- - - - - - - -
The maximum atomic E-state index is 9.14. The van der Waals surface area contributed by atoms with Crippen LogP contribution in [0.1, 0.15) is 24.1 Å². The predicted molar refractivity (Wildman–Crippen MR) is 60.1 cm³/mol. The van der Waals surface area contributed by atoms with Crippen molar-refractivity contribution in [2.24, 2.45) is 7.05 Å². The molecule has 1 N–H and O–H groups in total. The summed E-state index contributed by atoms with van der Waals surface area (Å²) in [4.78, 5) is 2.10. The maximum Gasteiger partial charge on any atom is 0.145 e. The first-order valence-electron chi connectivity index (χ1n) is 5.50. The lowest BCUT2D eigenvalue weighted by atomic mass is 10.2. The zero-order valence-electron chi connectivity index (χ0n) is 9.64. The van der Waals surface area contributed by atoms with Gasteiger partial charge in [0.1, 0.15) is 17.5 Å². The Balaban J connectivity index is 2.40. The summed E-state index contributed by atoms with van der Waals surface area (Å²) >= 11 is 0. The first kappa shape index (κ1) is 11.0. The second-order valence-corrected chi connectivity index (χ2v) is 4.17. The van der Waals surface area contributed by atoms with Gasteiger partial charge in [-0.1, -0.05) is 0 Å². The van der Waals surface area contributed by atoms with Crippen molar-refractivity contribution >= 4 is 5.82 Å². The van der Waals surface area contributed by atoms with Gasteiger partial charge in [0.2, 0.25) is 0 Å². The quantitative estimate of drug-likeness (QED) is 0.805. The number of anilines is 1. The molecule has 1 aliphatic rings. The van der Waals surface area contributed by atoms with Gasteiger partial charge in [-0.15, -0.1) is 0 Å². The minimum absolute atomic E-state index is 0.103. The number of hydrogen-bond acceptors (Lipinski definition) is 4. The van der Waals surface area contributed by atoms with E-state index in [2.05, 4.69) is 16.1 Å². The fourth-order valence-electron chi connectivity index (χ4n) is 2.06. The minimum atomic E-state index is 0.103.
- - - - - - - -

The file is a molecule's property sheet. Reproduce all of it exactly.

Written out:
The maximum atomic E-state index is 9.14. The van der Waals surface area contributed by atoms with Crippen LogP contribution in [0.1, 0.15) is 24.1 Å². The predicted molar refractivity (Wildman–Crippen MR) is 60.1 cm³/mol. The van der Waals surface area contributed by atoms with Crippen molar-refractivity contribution in [2.24, 2.45) is 7.05 Å². The molecule has 1 N–H and O–H groups in total. The summed E-state index contributed by atoms with van der Waals surface area (Å²) in [4.78, 5) is 2.10. The maximum Gasteiger partial charge on any atom is 0.145 e. The first-order valence-electron chi connectivity index (χ1n) is 5.50. The lowest BCUT2D eigenvalue weighted by atomic mass is 10.2. The zero-order valence-electron chi connectivity index (χ0n) is 9.64. The van der Waals surface area contributed by atoms with Gasteiger partial charge in [0.1, 0.15) is 17.5 Å². The Balaban J connectivity index is 2.40. The summed E-state index contributed by atoms with van der Waals surface area (Å²) >= 11 is 0. The first kappa shape index (κ1) is 11.0. The second-order valence-corrected chi connectivity index (χ2v) is 4.17. The van der Waals surface area contributed by atoms with Gasteiger partial charge in [-0.1, -0.05) is 0 Å². The van der Waals surface area contributed by atoms with Crippen molar-refractivity contribution >= 4 is 5.82 Å². The van der Waals surface area contributed by atoms with Gasteiger partial charge in [0.2, 0.25) is 0 Å². The quantitative estimate of drug-likeness (QED) is 0.805. The number of anilines is 1. The molecule has 1 aliphatic rings. The van der Waals surface area contributed by atoms with Gasteiger partial charge in [-0.15, -0.1) is 0 Å². The minimum absolute atomic E-state index is 0.103. The number of hydrogen-bond acceptors (Lipinski definition) is 4. The van der Waals surface area contributed by atoms with E-state index in [2.05, 4.69) is 16.1 Å². The fourth-order valence-electron chi connectivity index (χ4n) is 2.06. The minimum atomic E-state index is 0.103.